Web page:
“Arrival,” Bradford Young

“Silence,” Rodrigo Prieto

“Lion,” Greig Fraser


Best production design

“La La Land,” David Wasco and Sandy Reynolds-Wasco

“Fantastic Beasts and Where to Find Them,” Stuart Craig and Anna Pinnock

“Arrival,” Patrice Vermette and Paul Hotte

“Hail, Caesar!,”  Jess Gonchor and Nancy Haigh

“Passengers,” Guy Hendrix Dyas and Gene Serdena


Best visual effects

“The Jungle Book,” Robert Legato, Adam Valdez, Andrew R. Jones and Dan Lemmon

“Rogue One: A Star Wars Story,” John Knoll, Mohen Leo, Hal Hickel and Neil Corbould

“Doctor Strange,” Stephane Ceretti, Richard Bluff, Vincent Cirelli and Paul Corbould

“Deepwater Horizon,” Craig Hammack, Jason Snell, Jason Billington and Burt Dalton

“Kubo and the Two Strings,” Steve Emerson, Oliver Jones, Brian McLean and Brad Schiff


Best costume design

“La La Land,” Mary Zophres

“Fantastic Beasts and Where to Find Them,” Colleen Atwood

“Florence Foster Jenkins,” Consolata Boyle

“Jackie,” Madeline Fontaine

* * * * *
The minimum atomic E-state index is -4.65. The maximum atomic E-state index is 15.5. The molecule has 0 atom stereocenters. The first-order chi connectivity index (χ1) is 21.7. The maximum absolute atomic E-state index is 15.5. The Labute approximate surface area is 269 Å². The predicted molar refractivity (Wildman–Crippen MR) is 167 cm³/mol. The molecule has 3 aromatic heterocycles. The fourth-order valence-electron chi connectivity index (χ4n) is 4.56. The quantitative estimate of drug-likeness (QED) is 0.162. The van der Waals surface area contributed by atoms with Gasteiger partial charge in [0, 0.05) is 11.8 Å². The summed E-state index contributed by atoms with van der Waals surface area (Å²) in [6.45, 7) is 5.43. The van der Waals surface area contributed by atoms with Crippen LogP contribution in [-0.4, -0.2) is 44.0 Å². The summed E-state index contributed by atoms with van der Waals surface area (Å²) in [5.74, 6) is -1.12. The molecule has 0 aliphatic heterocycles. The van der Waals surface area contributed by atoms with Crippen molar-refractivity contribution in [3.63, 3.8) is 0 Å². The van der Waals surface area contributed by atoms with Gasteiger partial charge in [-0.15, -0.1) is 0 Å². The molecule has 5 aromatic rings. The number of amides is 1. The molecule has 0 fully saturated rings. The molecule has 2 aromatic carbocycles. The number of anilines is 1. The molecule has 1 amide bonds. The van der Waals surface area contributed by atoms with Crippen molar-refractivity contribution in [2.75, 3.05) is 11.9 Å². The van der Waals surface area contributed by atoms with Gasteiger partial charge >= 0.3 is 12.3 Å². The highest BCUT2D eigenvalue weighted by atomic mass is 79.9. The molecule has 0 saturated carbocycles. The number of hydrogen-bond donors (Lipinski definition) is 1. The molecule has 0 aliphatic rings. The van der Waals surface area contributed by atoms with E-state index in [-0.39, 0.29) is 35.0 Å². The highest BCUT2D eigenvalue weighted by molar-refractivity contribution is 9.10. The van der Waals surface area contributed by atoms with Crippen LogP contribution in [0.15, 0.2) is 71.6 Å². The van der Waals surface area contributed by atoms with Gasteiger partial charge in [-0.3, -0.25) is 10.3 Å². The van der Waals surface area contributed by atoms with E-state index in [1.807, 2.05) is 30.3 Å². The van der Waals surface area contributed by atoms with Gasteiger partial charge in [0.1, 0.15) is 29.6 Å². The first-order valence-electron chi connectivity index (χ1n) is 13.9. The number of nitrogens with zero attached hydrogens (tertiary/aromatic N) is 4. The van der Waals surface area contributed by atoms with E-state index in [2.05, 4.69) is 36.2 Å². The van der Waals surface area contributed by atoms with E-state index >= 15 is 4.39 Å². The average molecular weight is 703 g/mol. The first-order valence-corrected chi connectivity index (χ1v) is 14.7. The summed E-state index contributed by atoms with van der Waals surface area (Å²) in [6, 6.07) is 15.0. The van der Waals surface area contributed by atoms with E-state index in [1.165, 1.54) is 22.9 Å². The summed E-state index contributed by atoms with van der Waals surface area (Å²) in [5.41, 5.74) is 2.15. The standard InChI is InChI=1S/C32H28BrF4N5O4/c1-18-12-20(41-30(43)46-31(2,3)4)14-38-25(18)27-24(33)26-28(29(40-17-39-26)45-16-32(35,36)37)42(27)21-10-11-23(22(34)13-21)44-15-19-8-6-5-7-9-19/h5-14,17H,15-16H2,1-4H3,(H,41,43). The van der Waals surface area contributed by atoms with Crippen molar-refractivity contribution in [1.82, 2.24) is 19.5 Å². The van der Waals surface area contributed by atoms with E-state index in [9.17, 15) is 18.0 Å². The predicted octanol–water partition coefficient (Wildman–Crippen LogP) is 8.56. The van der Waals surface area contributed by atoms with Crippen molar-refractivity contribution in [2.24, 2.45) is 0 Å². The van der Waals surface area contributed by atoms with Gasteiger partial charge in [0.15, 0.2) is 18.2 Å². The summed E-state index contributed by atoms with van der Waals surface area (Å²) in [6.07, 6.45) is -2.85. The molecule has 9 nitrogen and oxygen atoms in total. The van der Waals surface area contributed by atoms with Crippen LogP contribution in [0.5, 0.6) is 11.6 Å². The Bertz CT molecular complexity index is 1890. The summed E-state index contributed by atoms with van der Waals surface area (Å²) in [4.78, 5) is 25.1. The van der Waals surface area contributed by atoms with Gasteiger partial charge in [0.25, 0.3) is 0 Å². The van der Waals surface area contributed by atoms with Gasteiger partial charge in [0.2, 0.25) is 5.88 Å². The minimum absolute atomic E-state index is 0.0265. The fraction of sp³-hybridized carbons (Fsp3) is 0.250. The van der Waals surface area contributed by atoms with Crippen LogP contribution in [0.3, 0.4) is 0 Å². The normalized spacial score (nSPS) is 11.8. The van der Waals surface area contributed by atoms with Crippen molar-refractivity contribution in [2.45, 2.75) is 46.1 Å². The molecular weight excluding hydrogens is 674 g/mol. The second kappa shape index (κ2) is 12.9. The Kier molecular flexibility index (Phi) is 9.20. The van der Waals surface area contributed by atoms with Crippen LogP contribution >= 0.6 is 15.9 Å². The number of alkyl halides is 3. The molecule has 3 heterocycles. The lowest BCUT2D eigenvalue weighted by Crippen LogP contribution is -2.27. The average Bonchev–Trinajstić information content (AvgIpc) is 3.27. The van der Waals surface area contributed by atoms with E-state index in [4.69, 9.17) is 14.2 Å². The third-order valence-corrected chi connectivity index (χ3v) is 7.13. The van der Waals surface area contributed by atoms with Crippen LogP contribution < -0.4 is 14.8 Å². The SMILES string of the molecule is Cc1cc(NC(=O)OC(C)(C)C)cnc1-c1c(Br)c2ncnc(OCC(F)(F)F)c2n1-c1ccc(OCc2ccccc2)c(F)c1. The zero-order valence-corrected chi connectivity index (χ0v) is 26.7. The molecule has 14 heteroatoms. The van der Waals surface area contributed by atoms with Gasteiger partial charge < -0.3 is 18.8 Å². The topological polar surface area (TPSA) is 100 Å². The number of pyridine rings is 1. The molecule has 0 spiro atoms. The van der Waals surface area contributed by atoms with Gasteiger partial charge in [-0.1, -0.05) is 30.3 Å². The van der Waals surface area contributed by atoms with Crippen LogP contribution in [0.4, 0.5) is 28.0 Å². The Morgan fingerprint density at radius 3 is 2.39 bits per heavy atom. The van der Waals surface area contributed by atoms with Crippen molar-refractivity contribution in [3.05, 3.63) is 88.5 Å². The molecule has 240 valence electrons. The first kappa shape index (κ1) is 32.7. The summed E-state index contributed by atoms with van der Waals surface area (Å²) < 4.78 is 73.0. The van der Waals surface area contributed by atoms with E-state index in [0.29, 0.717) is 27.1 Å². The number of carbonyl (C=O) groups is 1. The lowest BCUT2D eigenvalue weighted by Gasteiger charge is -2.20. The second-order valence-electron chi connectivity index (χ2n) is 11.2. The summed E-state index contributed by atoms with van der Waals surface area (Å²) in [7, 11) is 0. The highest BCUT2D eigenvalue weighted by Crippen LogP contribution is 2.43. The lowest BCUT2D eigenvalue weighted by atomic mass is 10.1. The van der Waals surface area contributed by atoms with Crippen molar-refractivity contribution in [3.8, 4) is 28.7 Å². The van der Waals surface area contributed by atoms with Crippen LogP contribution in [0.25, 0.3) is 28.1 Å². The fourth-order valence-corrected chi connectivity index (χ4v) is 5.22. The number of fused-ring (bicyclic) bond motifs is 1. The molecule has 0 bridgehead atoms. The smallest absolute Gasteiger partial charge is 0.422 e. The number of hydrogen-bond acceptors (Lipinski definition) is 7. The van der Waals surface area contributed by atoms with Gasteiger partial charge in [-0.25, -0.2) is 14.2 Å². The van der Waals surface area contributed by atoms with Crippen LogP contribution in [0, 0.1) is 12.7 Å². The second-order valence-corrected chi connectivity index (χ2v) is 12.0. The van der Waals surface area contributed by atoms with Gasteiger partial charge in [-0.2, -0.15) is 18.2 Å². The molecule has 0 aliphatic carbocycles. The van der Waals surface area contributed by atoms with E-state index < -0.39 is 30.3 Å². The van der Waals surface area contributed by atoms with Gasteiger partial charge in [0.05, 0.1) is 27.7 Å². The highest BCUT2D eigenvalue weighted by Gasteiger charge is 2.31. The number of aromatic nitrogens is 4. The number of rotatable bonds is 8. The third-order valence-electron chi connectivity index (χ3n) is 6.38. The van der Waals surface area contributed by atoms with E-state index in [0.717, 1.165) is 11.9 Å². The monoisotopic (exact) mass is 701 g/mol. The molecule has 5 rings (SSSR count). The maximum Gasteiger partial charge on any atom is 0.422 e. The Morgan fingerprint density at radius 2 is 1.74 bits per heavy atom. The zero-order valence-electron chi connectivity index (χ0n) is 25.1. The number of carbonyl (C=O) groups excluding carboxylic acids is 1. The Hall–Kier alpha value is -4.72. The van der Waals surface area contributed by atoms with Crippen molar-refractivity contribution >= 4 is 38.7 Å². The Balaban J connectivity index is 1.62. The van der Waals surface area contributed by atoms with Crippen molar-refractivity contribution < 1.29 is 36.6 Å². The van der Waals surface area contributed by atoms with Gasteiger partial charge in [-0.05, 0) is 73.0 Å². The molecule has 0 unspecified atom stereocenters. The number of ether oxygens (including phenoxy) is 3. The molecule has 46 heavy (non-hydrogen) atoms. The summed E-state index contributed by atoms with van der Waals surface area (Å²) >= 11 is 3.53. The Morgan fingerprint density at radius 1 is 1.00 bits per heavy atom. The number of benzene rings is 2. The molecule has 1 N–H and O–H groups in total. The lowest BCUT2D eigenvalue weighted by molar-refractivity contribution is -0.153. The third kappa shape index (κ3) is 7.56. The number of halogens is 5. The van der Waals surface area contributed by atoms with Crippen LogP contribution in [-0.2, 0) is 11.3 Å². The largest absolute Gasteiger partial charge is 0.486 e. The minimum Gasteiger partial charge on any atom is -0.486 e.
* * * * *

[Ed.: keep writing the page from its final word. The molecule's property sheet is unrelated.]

“Allied,” Joanna Johnston


Best makeup and hair styling

“Star Trek Beyond,” Joel Harlow and Richard Alonzo

“Suicide Squad,” Alessandro Bertolazzi, Giorgio Gregorini and Christopher Nelson

“A Man Called Ove,” Eva von Bahr and Love Larson


Best animated short film



“Borrowed Time”

“Pear Cider and CIgarettes”

“Blind Vayasha”


Best live action short film


“Sing” (Mindenki)

“Silent Nights”

“Ennemis Interieurs”

“La Femme et le TGV”


Best documentary short subject

The White Helmets”


“Watani: My Homeland”

“4.1 Miles”

“Joe’s Violin


Best film editing

“La La Land,” Tom Cross

“Moonlight,” Nat Sanders and Joi McMillon

“Hacksaw Ridge,” John Gilbert

“Arrival,” Joe Walker

“Hell or High Water,” Jake Roberts


Best sound editing

“La La Land,” Ai-Ling Lee and Mildred Iatrou Morgan

“Hacksaw Ridge,” Robert Mackenzie and Andy Wright

“Arrival,” Sylvain Bellemare

“Sully,” Alan Robert Murray and Bub Asman

“Deepwater Horizon,” Wylie Stateman and Renée Tondelli


Best sound mixing

“La La Land,” Andy Nelson, Ai-Ling Lee and Steve A. Morrow

“Hacksaw Ridge,” Kevin O’Connell, Andy Wright, Robert Mackenzie and Peter Grace

“Rogue One: A Star Wars Story,” David Parker, Christopher Scarabosio and Stuart Wilson

“Arrival,” Bernard Gariépy Strobl and Claude La Haye

“13 Hours: The Secret Soldiers of Benghazi,” Greg P. Russell, Gary Summers, Jeffrey J. Haboush and Mac Ruth